25 Investigates: Fraud bogging down Mass. unemployment system

WORCESTER, Mass. — Kathy Lioce was getting desperate.

The 55-year-old said she was down to her last 77 cents after the state paused payments on her unemployment claim last week.

“COVID has really taken a bite out of my life,” Lioce said.

At the beginning of the pandemic, Lioce said she was forced to leave her job at UMass Memorial Medical Center in Worcester for health reasons.

For weeks, she had received a $435 payment every Sunday through the Massachusetts Pandemic Emergency Unemployment Compensation program.

But her account—along with many others across the state—was recently placed on hold, the consequence of a new “identification verification” process from the Department of Unemployment Assistance.

“In order to ensure the integrity of the unemployment system, DUA is continuing to apply enhanced identity verification measures that may temporarily delay the payment timeframe for some unemployment claims in Massachusetts,” the agency said in a press release.

“When I asked him how long would the hold be, he said there’s no way we could even give a time estimate on when you’d be able to get a payment,” Lioce said.

A “large number of illegitimate unemployment claims” continue to flood the system, the DUA said, and it’s bogging down the system for legitimate claims.

More than 171,000 claims have been determined to be fraudulent, according to DUA statistics.

The DUA also recovered $242,220,594 in payments “found to be fraudulent,” according to the agency.

“Criminal enterprises in possession of stolen personal information from earlier, unrelated commercial data breaches continue to attempt to file large numbers of illegitimate unemployment claims through the Massachusetts unemployment system,” the agency said.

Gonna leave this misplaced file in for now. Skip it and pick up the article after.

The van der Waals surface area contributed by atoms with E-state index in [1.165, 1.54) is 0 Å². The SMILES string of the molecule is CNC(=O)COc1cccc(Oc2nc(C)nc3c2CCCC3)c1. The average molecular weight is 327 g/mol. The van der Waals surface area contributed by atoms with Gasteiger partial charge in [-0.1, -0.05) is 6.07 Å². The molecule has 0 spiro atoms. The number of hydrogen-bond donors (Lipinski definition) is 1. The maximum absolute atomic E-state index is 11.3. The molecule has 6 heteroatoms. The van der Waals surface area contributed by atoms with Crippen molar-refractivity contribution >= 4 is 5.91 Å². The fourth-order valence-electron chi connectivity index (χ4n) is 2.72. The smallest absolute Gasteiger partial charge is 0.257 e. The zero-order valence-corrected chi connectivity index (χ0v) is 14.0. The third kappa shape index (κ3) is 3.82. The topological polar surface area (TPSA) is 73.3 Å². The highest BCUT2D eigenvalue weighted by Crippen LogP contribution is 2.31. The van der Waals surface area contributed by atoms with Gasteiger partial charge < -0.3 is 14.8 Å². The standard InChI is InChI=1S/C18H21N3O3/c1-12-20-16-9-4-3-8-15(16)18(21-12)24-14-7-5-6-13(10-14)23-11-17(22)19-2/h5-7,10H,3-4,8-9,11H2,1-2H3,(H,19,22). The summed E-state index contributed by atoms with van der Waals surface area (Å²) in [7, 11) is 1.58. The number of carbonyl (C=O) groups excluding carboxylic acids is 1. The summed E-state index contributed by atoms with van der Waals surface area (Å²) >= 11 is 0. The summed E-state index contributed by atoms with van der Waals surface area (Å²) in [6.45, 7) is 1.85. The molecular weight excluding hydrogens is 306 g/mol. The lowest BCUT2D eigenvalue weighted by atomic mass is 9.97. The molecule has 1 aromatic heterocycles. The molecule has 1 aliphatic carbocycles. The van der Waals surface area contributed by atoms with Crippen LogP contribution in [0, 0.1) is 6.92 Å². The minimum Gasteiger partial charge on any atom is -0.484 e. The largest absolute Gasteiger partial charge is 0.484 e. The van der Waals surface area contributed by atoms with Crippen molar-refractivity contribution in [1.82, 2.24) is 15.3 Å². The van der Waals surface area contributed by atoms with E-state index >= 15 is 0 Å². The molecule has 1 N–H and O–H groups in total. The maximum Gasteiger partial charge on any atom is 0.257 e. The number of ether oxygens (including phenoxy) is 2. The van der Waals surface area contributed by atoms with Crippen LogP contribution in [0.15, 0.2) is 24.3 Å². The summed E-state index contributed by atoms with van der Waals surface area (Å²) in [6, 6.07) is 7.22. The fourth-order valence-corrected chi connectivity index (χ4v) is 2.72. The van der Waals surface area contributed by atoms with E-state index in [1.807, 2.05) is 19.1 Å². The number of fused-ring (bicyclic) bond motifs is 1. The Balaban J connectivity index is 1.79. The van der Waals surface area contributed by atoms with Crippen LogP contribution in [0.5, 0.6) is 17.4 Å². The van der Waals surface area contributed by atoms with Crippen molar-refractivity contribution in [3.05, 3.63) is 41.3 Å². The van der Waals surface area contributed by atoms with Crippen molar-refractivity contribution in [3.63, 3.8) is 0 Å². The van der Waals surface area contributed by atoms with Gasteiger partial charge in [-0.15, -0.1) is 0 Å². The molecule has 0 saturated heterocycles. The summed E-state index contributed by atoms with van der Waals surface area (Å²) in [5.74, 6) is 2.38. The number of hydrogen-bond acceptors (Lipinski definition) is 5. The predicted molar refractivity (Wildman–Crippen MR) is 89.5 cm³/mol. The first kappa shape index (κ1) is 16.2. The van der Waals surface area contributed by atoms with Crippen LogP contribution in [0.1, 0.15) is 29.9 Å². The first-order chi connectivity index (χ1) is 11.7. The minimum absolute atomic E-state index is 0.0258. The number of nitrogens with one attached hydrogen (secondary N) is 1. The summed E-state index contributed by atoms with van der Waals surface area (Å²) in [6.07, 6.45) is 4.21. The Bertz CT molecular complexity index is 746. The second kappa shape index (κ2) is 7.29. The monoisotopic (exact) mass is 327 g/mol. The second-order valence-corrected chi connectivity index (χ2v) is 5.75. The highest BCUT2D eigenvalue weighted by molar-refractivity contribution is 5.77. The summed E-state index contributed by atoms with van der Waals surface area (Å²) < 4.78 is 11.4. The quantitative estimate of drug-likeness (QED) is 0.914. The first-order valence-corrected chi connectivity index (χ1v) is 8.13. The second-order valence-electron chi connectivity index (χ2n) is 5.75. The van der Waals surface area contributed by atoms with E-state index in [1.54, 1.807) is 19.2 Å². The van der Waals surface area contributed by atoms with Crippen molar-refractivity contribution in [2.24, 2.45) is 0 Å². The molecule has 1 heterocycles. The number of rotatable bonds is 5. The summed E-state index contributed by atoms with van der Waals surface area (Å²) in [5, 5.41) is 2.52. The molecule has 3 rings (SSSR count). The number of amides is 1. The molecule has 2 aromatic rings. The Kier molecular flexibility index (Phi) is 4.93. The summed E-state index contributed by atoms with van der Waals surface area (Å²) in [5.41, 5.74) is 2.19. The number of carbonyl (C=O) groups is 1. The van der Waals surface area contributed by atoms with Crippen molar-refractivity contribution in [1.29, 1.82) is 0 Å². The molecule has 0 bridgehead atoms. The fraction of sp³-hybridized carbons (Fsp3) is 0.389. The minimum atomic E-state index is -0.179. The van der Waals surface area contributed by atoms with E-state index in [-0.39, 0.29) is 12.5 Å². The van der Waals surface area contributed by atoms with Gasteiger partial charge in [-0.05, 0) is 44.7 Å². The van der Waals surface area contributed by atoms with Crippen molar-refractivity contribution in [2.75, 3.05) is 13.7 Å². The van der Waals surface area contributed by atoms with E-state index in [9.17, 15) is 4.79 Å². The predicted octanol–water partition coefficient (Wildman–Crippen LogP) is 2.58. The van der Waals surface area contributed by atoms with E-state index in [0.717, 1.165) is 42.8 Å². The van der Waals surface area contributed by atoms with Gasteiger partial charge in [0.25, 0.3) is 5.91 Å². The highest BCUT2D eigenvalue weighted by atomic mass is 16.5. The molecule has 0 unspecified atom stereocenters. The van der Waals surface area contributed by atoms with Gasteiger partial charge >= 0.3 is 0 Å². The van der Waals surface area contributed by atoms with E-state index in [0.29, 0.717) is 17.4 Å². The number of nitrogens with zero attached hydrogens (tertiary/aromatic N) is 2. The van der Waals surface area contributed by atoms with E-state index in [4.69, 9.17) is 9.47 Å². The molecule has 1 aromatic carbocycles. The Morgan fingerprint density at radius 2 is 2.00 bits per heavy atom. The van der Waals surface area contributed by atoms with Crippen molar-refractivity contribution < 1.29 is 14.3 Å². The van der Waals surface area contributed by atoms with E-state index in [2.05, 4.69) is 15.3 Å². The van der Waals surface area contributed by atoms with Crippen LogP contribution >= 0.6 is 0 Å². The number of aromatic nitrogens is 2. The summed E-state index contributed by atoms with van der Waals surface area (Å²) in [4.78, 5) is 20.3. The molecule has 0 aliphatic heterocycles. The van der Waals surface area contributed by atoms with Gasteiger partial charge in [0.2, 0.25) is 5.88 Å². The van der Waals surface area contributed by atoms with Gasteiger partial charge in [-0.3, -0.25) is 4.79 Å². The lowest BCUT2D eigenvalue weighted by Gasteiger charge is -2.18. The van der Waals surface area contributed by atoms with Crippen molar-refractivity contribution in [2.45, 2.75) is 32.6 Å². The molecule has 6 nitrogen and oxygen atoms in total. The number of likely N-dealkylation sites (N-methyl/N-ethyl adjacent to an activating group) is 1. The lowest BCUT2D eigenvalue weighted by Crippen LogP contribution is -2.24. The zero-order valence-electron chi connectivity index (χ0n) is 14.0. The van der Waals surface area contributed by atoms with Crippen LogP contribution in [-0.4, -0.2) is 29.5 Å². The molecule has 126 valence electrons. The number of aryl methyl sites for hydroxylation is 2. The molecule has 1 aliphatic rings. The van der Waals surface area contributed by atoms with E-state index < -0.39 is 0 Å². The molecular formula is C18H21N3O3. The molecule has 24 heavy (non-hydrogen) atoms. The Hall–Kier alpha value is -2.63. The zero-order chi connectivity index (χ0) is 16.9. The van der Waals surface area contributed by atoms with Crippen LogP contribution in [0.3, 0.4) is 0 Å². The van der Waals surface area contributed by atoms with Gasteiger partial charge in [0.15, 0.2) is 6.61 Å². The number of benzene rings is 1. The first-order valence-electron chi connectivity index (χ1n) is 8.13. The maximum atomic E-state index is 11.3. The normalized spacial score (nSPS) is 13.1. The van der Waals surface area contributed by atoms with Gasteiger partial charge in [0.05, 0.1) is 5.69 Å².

“A lot of [the fraud] is happening outside of Massachusetts and outside this country,” Attorney General Maura Healey said.

Healey said her office is working with the FBI to investigate thousands of fraudulent claims pouring into Massachusetts.

The Attorney General recently witnessed the fraud up close, when her own name appeared on a bogus letter.

“I myself received a letter saying I had applied for unemployment insurance benefits. That’s simply not the case. But I know it’s happened to a number of people around the state,” Healey said.

But Healey said the state needs to balance identification verification while still providing financial assistance to thousands who need it.

“We’ve talked to the DUA. They’ve got to find a way to continue to expedite and move through these things, that verification cannot be standing in the way of people getting their funding,” Healey said.

State Representative Michelle DuBois of Brockton said her office is helping dozens of people who either had their unemployment benefits turned off or have waited months to receive assistance.

“I would say that the bureaucratic process is not well oiled and it is really showing its stress right now,” DuBois said.

Quincy resident Virginia Dembrowski said she spent seven weeks calling and texting the DUA, trying to get her boyfriend’s claim approved through the Pandemic Unemployment Assistance Program.

“They admittedly said in text messages to us that the PUA could not handle the calls. So you just get hung up on,” Dembrowski said.

Virginia provided 25 Investigates with 29 screengrabs of text messages showing her back and forth with state employees.

One of the workers texted, “Tier 2 is a much smaller department so when their phone que (sic) fills up, it disconnects new callers. I have to ask that you be persistent in trying to get through…It frustrates me knowing that so many people need their help and struggle to get it. I truly apologize.”

“You made the effort on your end to keep filing every week as you’re supposed to, keep looking for work even if it’s not in your industry and then wondering how you’re going to pay your bills,” Demobrowski said.

Lioce feels like she’s already been forgotten.

“What about all these people that have nowhere to go? Have no money coming? Who don’t have people to help them? What happens to us?” Lioce said.

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